Why Dietrich Bonhoeffer’s ‘Life Together’ Still Matters

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More than 70 years ago, Deitrich Bonhoeffer was killed in a Nazi concentration camp. Bonhoeffer is famous for many things, but Life Together, his classic work on Christian community, is one of the most life-changing books I’ve read.

In some ways, Life Together is perhaps more relevant today than when Bonhoeffer wrote it.

Summary of Life Together

Dietrich Bonhoeffer’s Life Together is a brief but rich treatise on Christian community. In it Bonhoeffer gives you practical suggestions for how you to live in Christian community with others.

To achieve this goal, he defines community. The subsequent two chapters describe a typical day both in community with others and in solitude. He then explains how you can practically minister to your brethren, and he concludes Life Together with the importance of confession and communion.

Despite its warts and imperfections, Christian community is a beautiful gift of God’s grace.

4 Challenges from Life Together

Dietrich Bonhoeffer’s Life Together is short, but its brevity does not diminish its richness. The book raises these four challenges that still resonate today.

1. You need both individual and communal spiritual growth.

In chapters two and three of Life Together, Bonhoeffer presents a sample regimen for a day spent in community with other believers or a day spent in solitude, and he also includes practical spiritual practices that can edify you in both scenarios.

Community and solitude are both important for the Christian life because communal fellowship “will be unfruitful without the day alone.” In an age in which we focus so much on our individual spiritual growth, Bonhoeffer’s message challenges us to remember that spiritual growth within the community of God’s people is just as important.

2. Serving others is a form of ministry.

When you hear the word ministry, you may think of pastors, institutions and church leaders. Yet for Bonhoeffer, ministry is primarily about helping others, in unglamorous ways, through “holding one’s tongue,” meekness, listening, helpfulness, suffering alongside a brother and speaking difficult words to another. Bonhoeffer even tempers his discussion of church authority by emphasizing that it is less about personality than about faithfulness.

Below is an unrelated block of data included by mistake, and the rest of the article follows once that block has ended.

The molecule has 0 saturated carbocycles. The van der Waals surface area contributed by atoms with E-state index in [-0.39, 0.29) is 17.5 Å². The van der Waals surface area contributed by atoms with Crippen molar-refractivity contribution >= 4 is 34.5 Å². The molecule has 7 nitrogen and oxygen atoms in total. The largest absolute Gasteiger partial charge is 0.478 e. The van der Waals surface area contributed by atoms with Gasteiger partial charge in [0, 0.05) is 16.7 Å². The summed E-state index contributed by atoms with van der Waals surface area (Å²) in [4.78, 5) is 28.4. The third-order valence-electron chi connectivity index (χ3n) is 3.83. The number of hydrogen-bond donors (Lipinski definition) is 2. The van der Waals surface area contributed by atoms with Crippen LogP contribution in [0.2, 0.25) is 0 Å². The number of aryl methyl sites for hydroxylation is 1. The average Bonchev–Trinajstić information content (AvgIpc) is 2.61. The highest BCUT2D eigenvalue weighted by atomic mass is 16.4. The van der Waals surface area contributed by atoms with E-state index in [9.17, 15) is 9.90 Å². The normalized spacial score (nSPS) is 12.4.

Bonhoeffer’s words remind us that we should view ministry less as a public role of leadership or spiritual stature — but more as a humble means to serve others in unspectacular ways. If you serve others, you are engaging in ministry — whether you have a title or not.

3. Be thankful for living in Christian community.

From the first pages of Life Together, Bonhoeffer bluntly states that “it is not simply to be taken for granted that the Christian has the privilege of living among other Christians.” After all, many believers must live in isolation — as Bonhoeffer would experience first hand years later.

Yet too often we do take the church for granted. We are tempted to speak of the church with pessimism, disgust and dissatisfaction. We get fed up with the church’s hypocrisy, legalism and judgment. And while we may have legitimate critiques, Bonhoeffer pointedly reminds us that the ability to live in Christian community should not be taken for granted.

Despite its warts and imperfections, Christian community is a beautiful gift of God’s grace. It should be a joy and cause for celebration.

Even work is a cause for “praying without ceasing.”

4. Integrate your faith into your everyday life.

The lifestyle Dietrich Bonhoeffer promotes is completely centered on faith in Christ. Christ is your first thought in the morning and the last thought at night. Devotions and times of prayer fill your day. Even work is a cause for “praying without ceasing.”

This Christ-centered lifestyle is completely different than what most us are used to. At best, we tend to relegate faith to a brief morning devotion and occasional prayer before a meal. Bonhoeffer challenges us to reconsider our life priorities and to center his life on the most important thing — Christ.


More than 70 years after Bonhoeffer’s death, much has changed. Yet Life Together is perhaps more relevant today than when Bonhoeffer wrote it. Our culture values individualism above all else, and our churches preach individual salvation to the neglect of mentioning the community into which we are saved. Life Together reminds us that the Christian life is not just about me and God. It’s about true community with other believers.

Source: Dietrich Bonhoeffer. Life Together. Translated by John W. Doberstein. San Francisco: New York, 1954.

A version of this article originally published at Nathaniel’s blog.

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Nathaniel D. Williams

Editor and Content Manager

Nathaniel D. Williams (M.Div, Southeastern Seminary) oversees the website, podcast and social media for the L. Russ Bush Center for Faith and Culture, and he serves as the pastor of Cedar Rock First Baptist Church. His work has appeared at Christianity Today, The Gospel Coalition, Fathom Mag, the ERLC and He and his family live in rural North Carolina.

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